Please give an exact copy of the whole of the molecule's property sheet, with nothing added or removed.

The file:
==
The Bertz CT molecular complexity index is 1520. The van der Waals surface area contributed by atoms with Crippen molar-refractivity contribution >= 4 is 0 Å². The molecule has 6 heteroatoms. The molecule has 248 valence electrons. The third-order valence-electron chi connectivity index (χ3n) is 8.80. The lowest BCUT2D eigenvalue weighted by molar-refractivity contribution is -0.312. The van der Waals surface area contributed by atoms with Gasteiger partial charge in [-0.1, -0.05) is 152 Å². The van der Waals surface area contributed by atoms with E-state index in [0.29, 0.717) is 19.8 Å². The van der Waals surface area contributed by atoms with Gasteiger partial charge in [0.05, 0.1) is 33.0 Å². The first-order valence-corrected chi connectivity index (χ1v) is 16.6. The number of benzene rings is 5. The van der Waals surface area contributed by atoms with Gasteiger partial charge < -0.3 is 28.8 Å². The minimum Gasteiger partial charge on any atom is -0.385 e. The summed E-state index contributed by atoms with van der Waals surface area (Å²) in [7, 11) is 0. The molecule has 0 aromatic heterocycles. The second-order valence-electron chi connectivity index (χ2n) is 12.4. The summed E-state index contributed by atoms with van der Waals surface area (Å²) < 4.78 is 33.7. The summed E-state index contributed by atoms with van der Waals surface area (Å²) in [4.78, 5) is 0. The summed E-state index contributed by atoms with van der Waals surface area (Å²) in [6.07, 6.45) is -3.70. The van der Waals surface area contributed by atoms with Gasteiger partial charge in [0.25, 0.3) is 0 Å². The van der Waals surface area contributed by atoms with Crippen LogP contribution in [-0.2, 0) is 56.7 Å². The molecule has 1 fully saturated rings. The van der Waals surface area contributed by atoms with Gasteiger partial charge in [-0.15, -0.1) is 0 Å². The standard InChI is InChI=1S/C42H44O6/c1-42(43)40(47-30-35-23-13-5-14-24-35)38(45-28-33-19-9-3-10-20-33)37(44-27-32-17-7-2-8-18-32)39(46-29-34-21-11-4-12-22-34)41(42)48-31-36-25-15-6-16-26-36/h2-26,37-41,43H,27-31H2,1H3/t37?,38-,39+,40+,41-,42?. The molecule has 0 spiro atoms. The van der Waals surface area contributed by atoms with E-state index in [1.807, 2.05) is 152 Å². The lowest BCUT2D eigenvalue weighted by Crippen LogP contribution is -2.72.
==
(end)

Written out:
The Bertz CT molecular complexity index is 1520. The van der Waals surface area contributed by atoms with Crippen molar-refractivity contribution >= 4 is 0 Å². The molecule has 6 heteroatoms. The molecule has 248 valence electrons. The third-order valence-electron chi connectivity index (χ3n) is 8.80. The lowest BCUT2D eigenvalue weighted by molar-refractivity contribution is -0.312. The van der Waals surface area contributed by atoms with Gasteiger partial charge in [-0.1, -0.05) is 152 Å². The van der Waals surface area contributed by atoms with E-state index in [0.29, 0.717) is 19.8 Å². The van der Waals surface area contributed by atoms with Gasteiger partial charge in [0.05, 0.1) is 33.0 Å². The first-order valence-corrected chi connectivity index (χ1v) is 16.6. The number of benzene rings is 5. The van der Waals surface area contributed by atoms with Gasteiger partial charge < -0.3 is 28.8 Å². The minimum Gasteiger partial charge on any atom is -0.385 e. The summed E-state index contributed by atoms with van der Waals surface area (Å²) in [7, 11) is 0. The molecule has 0 aromatic heterocycles. The second-order valence-electron chi connectivity index (χ2n) is 12.4. The summed E-state index contributed by atoms with van der Waals surface area (Å²) < 4.78 is 33.7. The summed E-state index contributed by atoms with van der Waals surface area (Å²) in [4.78, 5) is 0. The summed E-state index contributed by atoms with van der Waals surface area (Å²) in [6.07, 6.45) is -3.70. The van der Waals surface area contributed by atoms with Gasteiger partial charge in [0.25, 0.3) is 0 Å². The van der Waals surface area contributed by atoms with Crippen LogP contribution in [-0.2, 0) is 56.7 Å². The molecule has 1 fully saturated rings. The van der Waals surface area contributed by atoms with Gasteiger partial charge in [-0.15, -0.1) is 0 Å². The standard InChI is InChI=1S/C42H44O6/c1-42(43)40(47-30-35-23-13-5-14-24-35)38(45-28-33-19-9-3-10-20-33)37(44-27-32-17-7-2-8-18-32)39(46-29-34-21-11-4-12-22-34)41(42)48-31-36-25-15-6-16-26-36/h2-26,37-41,43H,27-31H2,1H3/t37?,38-,39+,40+,41-,42?. The molecule has 0 spiro atoms. The van der Waals surface area contributed by atoms with E-state index in [1.807, 2.05) is 152 Å². The lowest BCUT2D eigenvalue weighted by Crippen LogP contribution is -2.72.